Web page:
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How to Audition for a Radio Show

by Ellie Williams, studioD

When auditioning for a radio show, your most important tool is your demo tape. A resume might list your previous experience, but it doesn’t prove you have a voice that will engage listeners and enhance the station’s reputation. As you create your audition tape, consider the station’s audience demographic and include only material that showcases your vocal strengths and unique personality.

Write a Sample Script

Even if the show you’re auditioning for centers around listener call-ins or off-the-cuff discussion, create at least a basic outline to help you stay focused. If you’re pitching a news show, craft a sample news or feature story. Radio scripts require writing for the ear instead of for the eye, which means you need to speak slowly and simplify your language so listeners don’t get confused. Use language that’s more conversational than what you’d use for written material, to keep the audience connected and interested.

Make a Demo

You don’t need to put together an entire sample show; instead, limit your demo to no more than three minutes. If you include commercials or music, don’t use the entire track. Instead, edit them to between 10 and 15 seconds. Employers want to hear your voice and style, and cluttering your tape with someone else’s content won’t help you stand out. Make your demo short and sweet, with a strong opening that can hold listeners' attention. If you can’t grab a station director’s attention in the first 30 seconds, he likely won’t take the time to listen to the entire CD.

Match the Station’s Tone

Customize your audition tape to reflect the station’s listener profile. If you’re auditioning for an established show, mirror that show’s style. If you’re proposing your own show, make it clear what kind of audience you expect to attract. Before you approach stations, research them and their program directors by looking at the corporate website and social networking sites. Listen to the station and pay close attention to the show you hope to work on or the time slot you’re targeting. Learn as much as you can about the type of material the station airs and the kind of audience it reaches.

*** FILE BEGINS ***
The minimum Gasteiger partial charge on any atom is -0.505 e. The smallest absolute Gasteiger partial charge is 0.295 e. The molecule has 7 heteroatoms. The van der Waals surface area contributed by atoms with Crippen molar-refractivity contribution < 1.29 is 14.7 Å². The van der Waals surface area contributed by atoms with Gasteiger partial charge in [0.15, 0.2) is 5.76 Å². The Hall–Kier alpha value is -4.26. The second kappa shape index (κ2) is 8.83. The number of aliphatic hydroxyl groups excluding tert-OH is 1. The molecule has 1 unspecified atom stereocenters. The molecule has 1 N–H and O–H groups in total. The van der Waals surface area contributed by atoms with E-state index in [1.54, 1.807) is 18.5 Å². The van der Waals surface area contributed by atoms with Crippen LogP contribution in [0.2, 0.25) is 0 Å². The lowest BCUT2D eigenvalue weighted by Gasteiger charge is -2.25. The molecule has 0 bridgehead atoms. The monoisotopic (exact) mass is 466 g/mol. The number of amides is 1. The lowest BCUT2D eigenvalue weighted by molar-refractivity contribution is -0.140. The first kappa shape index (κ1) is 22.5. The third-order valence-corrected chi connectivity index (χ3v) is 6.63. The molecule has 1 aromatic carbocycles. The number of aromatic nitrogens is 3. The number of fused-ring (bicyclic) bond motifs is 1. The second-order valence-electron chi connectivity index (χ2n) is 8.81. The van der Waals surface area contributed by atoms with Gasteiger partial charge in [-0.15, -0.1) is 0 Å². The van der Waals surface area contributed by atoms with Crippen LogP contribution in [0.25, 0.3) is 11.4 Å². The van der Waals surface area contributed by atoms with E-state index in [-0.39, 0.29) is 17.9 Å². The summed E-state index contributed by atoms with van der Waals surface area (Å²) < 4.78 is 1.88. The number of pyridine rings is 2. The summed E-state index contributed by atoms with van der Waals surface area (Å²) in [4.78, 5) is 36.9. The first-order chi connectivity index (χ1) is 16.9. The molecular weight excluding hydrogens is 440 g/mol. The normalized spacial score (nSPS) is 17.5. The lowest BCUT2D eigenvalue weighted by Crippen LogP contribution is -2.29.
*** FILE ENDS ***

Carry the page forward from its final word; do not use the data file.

Send More Than a Demo

Program directors will primarily consider your audition tape when deciding whether to hire you, but that doesn’t mean that’s all you should send. Submit a cover letter and resume as well, so employers can see your previous experience, awards and other qualifications that could sway their decision in your favor. Create a website where they can go to learn more about you. This site should include a current photo, your bio and several audio clips that showcase your best work.

About the Author

Ellie Williams has been a journalist since 2001. Her work has been recognized by her state's press association and by her local chapter of the Society of Professional Journalists. Williams graduated magna cum laude with a Bachelor of Arts in mass communications and humanities, with minors in French and theater.

Photo Credits

  • Brand X Pictures/Brand X Pictures/Getty Images